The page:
I have a Ubuntu 12.04.4 64bit installation (running as an OpenVZ container) that was running fairly well until I changed the hostname.

The change was made just by modifying /etc/hostname and /etc/hosts, and restarting the network. After that, load avg increased a lot (normally was 0.3 and now stays constantly at 2.5)

If I use some tool like htop or top the only process that I can see with some cpu usage is init (always between 10 and 15 percent).

I tried to strace init to try to get some clue, but I always get the same error:

Could not attach to process.  If your uid matches the uid of the target
process, check the setting of /proc/sys/kernel/yama/ptrace_scope, or try
again as the root user.  For more details, see /etc/sysctl.d/10-ptrace.conf

and I cant change that key also.

I cant find anything in syslog so I am completely clueless here. Has anyone faced a similar situation or has any tips on how to debug this problem? If really needed, a restart can be performed but I would prefer to not do that.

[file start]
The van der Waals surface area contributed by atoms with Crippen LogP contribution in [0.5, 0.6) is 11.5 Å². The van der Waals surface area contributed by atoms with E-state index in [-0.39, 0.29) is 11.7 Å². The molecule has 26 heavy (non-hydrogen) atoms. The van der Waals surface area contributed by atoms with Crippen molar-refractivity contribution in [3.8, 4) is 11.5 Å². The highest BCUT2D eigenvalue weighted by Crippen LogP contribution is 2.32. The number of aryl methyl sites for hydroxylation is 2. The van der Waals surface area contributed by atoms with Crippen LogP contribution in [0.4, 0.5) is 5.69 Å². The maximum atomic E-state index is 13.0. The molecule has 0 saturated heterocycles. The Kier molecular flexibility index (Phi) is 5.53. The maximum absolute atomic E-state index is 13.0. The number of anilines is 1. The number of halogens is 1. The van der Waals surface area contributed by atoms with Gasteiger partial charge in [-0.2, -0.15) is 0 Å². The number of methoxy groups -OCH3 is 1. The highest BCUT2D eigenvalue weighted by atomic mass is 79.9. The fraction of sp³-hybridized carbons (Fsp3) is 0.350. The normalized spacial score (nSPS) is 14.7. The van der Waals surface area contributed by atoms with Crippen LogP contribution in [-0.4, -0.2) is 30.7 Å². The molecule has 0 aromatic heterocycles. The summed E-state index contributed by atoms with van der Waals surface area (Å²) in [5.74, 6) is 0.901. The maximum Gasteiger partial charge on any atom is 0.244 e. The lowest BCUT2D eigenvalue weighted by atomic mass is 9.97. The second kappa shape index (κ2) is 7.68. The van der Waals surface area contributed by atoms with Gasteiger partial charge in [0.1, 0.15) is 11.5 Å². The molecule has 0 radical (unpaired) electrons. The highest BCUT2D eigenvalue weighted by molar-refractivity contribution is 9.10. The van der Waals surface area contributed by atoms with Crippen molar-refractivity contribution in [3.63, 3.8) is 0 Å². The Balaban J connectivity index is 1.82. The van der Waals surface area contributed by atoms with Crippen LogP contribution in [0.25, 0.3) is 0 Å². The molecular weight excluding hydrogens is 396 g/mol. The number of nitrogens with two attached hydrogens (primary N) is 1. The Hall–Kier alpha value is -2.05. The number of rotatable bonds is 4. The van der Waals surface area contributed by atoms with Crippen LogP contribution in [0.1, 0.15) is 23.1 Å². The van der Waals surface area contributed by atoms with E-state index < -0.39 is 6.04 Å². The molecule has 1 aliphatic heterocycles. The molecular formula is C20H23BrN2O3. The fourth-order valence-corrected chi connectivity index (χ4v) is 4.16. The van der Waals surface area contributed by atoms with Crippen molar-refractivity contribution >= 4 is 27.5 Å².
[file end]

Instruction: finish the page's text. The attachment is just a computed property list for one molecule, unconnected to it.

• What process do you try to trace? This sometimes happens when in-kernel drivers go nuts, you don't see 'em in top. Also, system load is different from CPU load, perhaps there's a lot of I/O... Try iotop -o and see if something shows up.
    – Jan
    Oct 3, 2014 at 22:04
  • Sorry for just answering now. I tried to trace init because it was the only one showing some abnormal activity. I think this may be something related to OpenVZ/upstart. I was forced to reboot the system in the meantime and everything got normal again. Either way if you have any tips on how to debug a problem like this please post them as an answer.
    – Salem
    Oct 7, 2014 at 9:23

1 Answer 1


It would at first guess be something that when installed copied the hostname into it's configuration file and is now having problems with the machine renamed.

I would grep -iR oldhostname /etc and see if that gives a clue.

Also, just to check you did actually reboot after changing the hostname? If not then you should if possible do so because running processes initialised with the old hostname. If a reboot isn't feasible you could try reloading affected processes if you can identify them but I've not personally tried that approach.

Finally, atop is a very useful tool for problem identification as it gives a comprehensive overview of the system, cpu, memory, network, drives etc. It often helps to narrow down the affected area and then you use a more specific tool if needed to zoom in on the problem.

Your Answer

By clicking “Post Your Answer”, you agree to our terms of service, privacy policy and cookie policy

Not the answer you're looking for? Browse other questions tagged or ask your own question.